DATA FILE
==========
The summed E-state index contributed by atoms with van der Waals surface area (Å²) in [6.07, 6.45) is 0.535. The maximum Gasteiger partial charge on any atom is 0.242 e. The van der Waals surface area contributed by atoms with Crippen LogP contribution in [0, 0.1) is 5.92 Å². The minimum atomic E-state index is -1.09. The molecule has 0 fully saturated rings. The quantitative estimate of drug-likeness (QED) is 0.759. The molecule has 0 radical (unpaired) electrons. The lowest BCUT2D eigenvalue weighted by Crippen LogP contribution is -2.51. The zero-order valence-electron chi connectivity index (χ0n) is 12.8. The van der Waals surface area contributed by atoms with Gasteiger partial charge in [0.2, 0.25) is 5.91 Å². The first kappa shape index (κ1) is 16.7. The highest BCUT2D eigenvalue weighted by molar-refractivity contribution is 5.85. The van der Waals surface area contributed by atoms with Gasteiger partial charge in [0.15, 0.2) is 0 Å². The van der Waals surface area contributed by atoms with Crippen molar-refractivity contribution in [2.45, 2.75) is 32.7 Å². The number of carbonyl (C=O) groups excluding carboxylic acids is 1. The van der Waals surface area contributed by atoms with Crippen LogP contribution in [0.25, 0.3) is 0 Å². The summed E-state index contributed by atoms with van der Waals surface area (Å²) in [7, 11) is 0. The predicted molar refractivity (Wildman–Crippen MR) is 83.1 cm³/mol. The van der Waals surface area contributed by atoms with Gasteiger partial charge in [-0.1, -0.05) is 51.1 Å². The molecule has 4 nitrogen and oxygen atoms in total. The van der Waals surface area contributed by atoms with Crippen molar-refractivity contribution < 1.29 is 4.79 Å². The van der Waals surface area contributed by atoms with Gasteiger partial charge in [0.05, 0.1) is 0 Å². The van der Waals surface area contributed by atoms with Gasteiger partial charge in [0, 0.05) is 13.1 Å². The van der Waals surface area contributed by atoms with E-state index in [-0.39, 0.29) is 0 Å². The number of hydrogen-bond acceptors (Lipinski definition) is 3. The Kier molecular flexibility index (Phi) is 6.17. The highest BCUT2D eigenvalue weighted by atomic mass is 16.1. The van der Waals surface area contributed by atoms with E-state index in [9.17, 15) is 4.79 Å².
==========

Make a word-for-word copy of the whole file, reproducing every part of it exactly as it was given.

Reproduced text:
The summed E-state index contributed by atoms with van der Waals surface area (Å²) in [6.07, 6.45) is 0.535. The maximum Gasteiger partial charge on any atom is 0.242 e. The van der Waals surface area contributed by atoms with Crippen LogP contribution in [0, 0.1) is 5.92 Å². The minimum atomic E-state index is -1.09. The molecule has 0 fully saturated rings. The quantitative estimate of drug-likeness (QED) is 0.759. The molecule has 0 radical (unpaired) electrons. The lowest BCUT2D eigenvalue weighted by Crippen LogP contribution is -2.51. The zero-order valence-electron chi connectivity index (χ0n) is 12.8. The van der Waals surface area contributed by atoms with Gasteiger partial charge in [0.2, 0.25) is 5.91 Å². The first kappa shape index (κ1) is 16.7. The highest BCUT2D eigenvalue weighted by molar-refractivity contribution is 5.85. The van der Waals surface area contributed by atoms with Gasteiger partial charge in [0.15, 0.2) is 0 Å². The van der Waals surface area contributed by atoms with Crippen molar-refractivity contribution in [2.45, 2.75) is 32.7 Å². The number of carbonyl (C=O) groups excluding carboxylic acids is 1. The van der Waals surface area contributed by atoms with Crippen LogP contribution in [0.25, 0.3) is 0 Å². The summed E-state index contributed by atoms with van der Waals surface area (Å²) in [7, 11) is 0. The predicted molar refractivity (Wildman–Crippen MR) is 83.1 cm³/mol. The van der Waals surface area contributed by atoms with Gasteiger partial charge in [-0.1, -0.05) is 51.1 Å². The molecule has 4 nitrogen and oxygen atoms in total. The van der Waals surface area contributed by atoms with Crippen molar-refractivity contribution < 1.29 is 4.79 Å². The van der Waals surface area contributed by atoms with Gasteiger partial charge in [0.05, 0.1) is 0 Å². The van der Waals surface area contributed by atoms with Gasteiger partial charge in [0, 0.05) is 13.1 Å². The van der Waals surface area contributed by atoms with E-state index in [-0.39, 0.29) is 0 Å². The number of hydrogen-bond acceptors (Lipinski definition) is 3. The Kier molecular flexibility index (Phi) is 6.17. The highest BCUT2D eigenvalue weighted by atomic mass is 16.1. The van der Waals surface area contributed by atoms with E-state index in [9.17, 15) is 4.79 Å².